Zhong Li v. Jefferson B. Sessions III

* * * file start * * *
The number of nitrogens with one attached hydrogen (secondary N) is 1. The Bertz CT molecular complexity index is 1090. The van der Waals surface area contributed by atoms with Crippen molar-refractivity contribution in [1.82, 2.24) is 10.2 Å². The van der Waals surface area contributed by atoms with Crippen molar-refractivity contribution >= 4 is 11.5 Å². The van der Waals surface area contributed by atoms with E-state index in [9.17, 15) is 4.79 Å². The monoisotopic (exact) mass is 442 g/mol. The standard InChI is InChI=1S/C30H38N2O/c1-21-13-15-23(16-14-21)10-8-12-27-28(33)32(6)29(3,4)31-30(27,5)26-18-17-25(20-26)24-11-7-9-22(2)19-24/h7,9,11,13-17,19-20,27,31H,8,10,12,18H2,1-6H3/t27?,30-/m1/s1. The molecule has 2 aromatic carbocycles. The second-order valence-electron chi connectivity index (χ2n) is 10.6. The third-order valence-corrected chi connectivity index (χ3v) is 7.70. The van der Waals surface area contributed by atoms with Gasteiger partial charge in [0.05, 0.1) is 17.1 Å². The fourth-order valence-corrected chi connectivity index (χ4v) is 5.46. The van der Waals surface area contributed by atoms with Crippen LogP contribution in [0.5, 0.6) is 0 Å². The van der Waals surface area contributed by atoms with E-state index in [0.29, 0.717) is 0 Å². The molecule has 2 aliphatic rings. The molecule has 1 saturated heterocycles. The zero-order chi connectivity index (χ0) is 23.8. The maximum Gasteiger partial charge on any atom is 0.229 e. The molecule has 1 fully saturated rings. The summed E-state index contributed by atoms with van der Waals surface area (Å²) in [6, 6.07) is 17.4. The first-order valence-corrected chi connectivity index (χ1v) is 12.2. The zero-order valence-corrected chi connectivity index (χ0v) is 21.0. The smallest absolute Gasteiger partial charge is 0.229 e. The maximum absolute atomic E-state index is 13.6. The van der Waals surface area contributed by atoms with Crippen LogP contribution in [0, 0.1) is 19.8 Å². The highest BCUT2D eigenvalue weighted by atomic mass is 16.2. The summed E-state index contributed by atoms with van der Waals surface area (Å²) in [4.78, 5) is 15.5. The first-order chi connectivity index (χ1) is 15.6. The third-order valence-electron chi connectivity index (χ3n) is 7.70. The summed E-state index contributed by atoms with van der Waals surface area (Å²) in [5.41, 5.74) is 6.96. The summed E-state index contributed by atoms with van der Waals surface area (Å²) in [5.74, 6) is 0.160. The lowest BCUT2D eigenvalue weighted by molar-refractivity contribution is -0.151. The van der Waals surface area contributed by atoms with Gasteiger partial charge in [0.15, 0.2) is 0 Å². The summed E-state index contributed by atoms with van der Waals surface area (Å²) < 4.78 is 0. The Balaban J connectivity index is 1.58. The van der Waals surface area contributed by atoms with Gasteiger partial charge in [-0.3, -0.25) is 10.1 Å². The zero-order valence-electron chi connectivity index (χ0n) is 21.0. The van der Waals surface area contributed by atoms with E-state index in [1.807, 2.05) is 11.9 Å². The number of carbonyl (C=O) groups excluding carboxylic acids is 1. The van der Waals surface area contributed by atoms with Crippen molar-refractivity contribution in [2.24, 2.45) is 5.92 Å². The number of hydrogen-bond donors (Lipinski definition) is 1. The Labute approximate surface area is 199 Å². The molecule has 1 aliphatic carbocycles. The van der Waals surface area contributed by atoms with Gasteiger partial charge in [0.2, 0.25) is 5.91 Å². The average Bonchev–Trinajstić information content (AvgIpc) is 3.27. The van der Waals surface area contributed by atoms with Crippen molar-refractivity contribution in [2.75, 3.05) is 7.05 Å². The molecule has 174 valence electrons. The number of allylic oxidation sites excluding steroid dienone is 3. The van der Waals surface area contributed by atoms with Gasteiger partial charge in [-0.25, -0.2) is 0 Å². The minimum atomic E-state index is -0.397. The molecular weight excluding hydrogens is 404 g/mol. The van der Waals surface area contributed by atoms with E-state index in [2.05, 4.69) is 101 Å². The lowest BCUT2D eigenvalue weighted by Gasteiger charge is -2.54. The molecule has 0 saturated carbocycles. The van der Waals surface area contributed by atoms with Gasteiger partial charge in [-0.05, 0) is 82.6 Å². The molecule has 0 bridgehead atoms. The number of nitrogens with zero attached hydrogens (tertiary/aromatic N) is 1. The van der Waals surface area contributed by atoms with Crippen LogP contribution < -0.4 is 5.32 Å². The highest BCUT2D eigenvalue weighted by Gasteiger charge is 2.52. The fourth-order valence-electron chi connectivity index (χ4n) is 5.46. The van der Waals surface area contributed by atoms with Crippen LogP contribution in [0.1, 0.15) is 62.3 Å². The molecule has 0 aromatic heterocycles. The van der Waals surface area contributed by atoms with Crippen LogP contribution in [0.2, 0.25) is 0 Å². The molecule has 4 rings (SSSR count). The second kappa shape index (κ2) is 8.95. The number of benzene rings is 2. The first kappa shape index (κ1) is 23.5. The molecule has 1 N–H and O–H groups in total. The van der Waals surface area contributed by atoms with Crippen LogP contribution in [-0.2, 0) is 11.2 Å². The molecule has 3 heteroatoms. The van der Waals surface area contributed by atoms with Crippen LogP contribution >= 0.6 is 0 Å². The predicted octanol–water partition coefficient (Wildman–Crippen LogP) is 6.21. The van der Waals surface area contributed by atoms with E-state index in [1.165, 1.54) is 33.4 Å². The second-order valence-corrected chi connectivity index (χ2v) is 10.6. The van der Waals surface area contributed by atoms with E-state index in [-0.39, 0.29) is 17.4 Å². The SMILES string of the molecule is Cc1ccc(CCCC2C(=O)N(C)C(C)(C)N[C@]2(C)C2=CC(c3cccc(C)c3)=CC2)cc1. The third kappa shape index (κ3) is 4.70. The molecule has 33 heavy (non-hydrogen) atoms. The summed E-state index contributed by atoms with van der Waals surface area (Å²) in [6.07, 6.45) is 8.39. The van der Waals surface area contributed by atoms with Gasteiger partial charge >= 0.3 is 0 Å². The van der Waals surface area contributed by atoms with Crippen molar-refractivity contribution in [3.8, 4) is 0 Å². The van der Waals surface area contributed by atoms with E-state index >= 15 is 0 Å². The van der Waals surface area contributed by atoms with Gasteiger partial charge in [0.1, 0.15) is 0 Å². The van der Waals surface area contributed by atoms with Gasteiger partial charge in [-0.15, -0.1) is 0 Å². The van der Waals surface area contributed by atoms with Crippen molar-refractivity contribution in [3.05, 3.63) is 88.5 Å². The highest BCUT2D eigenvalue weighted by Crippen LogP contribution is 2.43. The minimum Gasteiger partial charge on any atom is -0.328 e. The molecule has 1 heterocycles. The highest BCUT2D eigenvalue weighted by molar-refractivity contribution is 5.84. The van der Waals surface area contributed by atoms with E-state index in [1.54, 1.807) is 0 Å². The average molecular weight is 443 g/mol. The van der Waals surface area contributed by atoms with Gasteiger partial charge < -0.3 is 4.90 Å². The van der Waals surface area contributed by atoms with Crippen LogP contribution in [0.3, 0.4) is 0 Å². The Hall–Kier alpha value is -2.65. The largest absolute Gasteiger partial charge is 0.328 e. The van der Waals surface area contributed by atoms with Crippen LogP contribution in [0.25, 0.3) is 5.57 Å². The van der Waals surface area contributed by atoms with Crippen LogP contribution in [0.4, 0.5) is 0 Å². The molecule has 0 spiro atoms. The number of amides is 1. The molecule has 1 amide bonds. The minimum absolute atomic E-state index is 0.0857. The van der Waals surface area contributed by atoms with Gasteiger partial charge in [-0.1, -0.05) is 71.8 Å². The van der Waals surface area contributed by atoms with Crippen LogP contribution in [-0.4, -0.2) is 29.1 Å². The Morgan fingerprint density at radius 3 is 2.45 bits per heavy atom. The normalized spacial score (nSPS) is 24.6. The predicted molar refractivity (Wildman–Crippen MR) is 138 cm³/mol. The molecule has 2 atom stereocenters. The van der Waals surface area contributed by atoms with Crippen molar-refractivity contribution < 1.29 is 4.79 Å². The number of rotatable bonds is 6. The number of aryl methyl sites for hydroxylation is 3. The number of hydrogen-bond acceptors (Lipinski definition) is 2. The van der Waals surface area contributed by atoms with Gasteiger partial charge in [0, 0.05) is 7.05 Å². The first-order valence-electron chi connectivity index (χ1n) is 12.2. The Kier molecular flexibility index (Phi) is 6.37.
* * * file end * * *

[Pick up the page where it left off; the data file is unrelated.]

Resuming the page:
NONPRECEDENTIAL DISPOSITION To be cited only in accordance with Fed. R. App. P. 32.1 United States Court of Appeals For the Seventh Circuit Chicago, Illinois 60604 Submitted February 14, 2018* Decided February 14, 2018 Before WILLIAM J. BAUER, Circuit Judge DIANE S. SYKES, Circuit Judge DAVID F. HAMILTON, Circuit Judge No. 17‐1909 ZHONG LI, Petition for Review of an Order of the Petitioner, Board of Immigration Appeals. v. No. A087‐998‐980 JEFFERSON B. SESSIONS III, Attorney General of the United States, Respondent. O R D E R Zhong Li, a Chinese citizen, seeks review of an order of the Board of Immigration Appeals denying his motion to reopen his removal proceedings. Because the Board did not abuse its discretion in denying the motion, we deny the petition for review. * We have agreed to decide this case without oral argument because the briefs and record adequately present the facts and legal arguments, and oral argument would not significantly aid the court. See FED. R. APP. P. 34(a)(2)(C). No. 17‐1909 Page 2 Li entered the United States without authorization in 2010; almost immediately immigration officials apprehended him and placed him in removal proceedings. He conceded his inadmissibility but applied for asylum, withholding of removal under the Immigration and Nationality Act, and withholding of removal under the Convention Against Torture, all based on his alleged fear of religious persecution in China. Li alleged that he fled China after government officials detained him because of his membership in an underground Christian church. In 2013, an immigration judge found Li not credible—based on inconsistencies in his testimony and a lack of corroborating evidence—and denied him all relief. The Board upheld the IJ’s decision, and we denied Li’s petition for review, Li v. Lynch, 626 F. App’x 649 (7th Cir. 2015). More than a year later, Li moved the Board to reopen his removal proceedings, raising a new contention. He alleged a fear of persecution based on his newfound practice of Falun Gong, a spiritual movement that the Chinese government considers a cult. Li explained that he started to practice Falun Gong in April 2015, while in the United States and during his appeal to the Board. He had been suffering from stress, he said, and this practice allegedly cured his neurosis, so he sent two Falun Gong DVDs to his father in China. When the Falun Gong practice also cured his father’s sciatica, Li encouraged his father to distribute copies of the DVDs to friends and family. These activities brought Li’s father to the attention of Chinese authorities, who detained him for twenty days. The police told Li’s father that Li must stop sending “cult material” to China and that Li must report to them when he returns. Li attached to his motion an unsworn statement, purportedly written by his father, that vaguely described his father’s detention. He also attached a handwritten document that his father allegedly received upon his release from detention; the document reflected that Li’s father was detained for “distributing cult materials” ...

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